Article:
According to report made available at the legislative session, the lack of an independent NFIU is a development that adversely affected the capacity of the country to tackle money laundering and its associated offences, a situation which is said by experts and those who should know to portend great danger to the economy and the image of the country if left unchecked.

The bill, according to these learned minds, is set out specifically to serve as a legal, institutional and regulatory framework that will ensure transparency, effective and efficient management, administration and operation of the Nigerian Financial Intelligence Centre.

As covered in the Nigerian press, the Senate Leader, Victor Ndoma-Egba, a Senior Advocate of Nigeria and whose late father was a reputable anti graft judge, while leading a debate on the bill during its second reading, said: “It would also help to institutionalise best practices in financial intelligence management in the country as obtainable in advanced countries as well as the establishment of an effective system to combat money laundering, terrorists financing and associated offences.
“The cardinal feature of the bill is to vest the financial intelligence centre with full independence and autonomy.
“This will insulate the centre from undue interference and manipulation by other authorities as well as strengthen its capacity to effectively deliver on its mandate."

There is a groundswell of allegations that the leadership of the EFCC has commenced active witch-hunt of the principal characters behind this innovative idea in the fight against terrorism financing because the Chairman is alleged to be thinking that the removal of the NFIU now to be known as NFIC is meant to whittle down his sphere of influence. But this is not about one individual but about the country that needs urgent surgical overhaul of the moribund anti graft regulatory framework to make the agencies much more responsive to the challenges of the twenty first century. The President and indeed the National Assembly must investigate these damaging allegations against the EFCC chairman with a view to compelling him to abide by the principle of Rule of Law and stop further molestation of the staff of NFIU and principal members of the National Assembly who are piloting the passage of this good law. If I may ask why is the Chairman of EFCC allegedly scared of letting go the Nigerian financial intelligence Unit? Why is he opposed to the passage of this new bill which will clearly empower different law enforcement agencies to go after financiers of terrorism and other grave crimes against the Nigerian state?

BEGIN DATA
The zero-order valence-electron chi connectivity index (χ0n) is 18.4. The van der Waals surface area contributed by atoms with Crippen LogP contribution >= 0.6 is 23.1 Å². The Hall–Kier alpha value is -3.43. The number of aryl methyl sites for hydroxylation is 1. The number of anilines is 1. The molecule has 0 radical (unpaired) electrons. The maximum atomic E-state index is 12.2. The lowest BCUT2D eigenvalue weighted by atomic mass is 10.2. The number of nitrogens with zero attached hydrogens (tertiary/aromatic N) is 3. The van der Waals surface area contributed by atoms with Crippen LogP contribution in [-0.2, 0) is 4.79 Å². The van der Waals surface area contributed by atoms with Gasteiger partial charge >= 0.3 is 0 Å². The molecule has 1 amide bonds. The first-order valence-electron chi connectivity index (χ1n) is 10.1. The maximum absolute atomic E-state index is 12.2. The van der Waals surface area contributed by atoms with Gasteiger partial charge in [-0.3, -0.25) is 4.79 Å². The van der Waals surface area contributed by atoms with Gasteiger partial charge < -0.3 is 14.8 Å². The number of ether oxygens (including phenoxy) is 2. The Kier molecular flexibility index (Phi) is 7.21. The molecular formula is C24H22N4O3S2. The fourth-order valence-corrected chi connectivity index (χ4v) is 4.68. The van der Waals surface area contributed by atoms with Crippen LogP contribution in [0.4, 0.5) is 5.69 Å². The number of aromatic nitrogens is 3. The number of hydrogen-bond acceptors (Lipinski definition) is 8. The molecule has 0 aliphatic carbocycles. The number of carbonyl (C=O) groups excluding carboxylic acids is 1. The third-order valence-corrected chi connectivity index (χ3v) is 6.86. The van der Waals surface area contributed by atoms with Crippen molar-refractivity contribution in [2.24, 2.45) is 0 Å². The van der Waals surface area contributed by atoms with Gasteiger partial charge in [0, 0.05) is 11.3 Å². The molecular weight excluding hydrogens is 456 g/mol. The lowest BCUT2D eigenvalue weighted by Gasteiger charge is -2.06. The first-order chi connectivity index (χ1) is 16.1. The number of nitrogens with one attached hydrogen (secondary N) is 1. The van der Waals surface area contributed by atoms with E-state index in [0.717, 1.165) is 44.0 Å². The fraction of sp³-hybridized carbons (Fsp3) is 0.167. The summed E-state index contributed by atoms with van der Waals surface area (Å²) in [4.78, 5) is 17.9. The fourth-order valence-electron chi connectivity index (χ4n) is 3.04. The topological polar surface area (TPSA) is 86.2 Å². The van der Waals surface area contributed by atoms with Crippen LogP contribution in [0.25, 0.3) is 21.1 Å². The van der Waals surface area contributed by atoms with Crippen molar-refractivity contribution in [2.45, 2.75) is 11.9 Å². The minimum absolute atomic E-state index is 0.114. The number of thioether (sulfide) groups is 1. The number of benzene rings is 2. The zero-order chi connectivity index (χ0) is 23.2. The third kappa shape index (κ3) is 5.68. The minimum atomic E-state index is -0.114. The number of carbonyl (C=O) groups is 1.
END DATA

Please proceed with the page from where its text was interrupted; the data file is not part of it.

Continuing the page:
+ Emmanuel Onwubiko is head of Human Rights Writers Association of Nigeria and      blogs;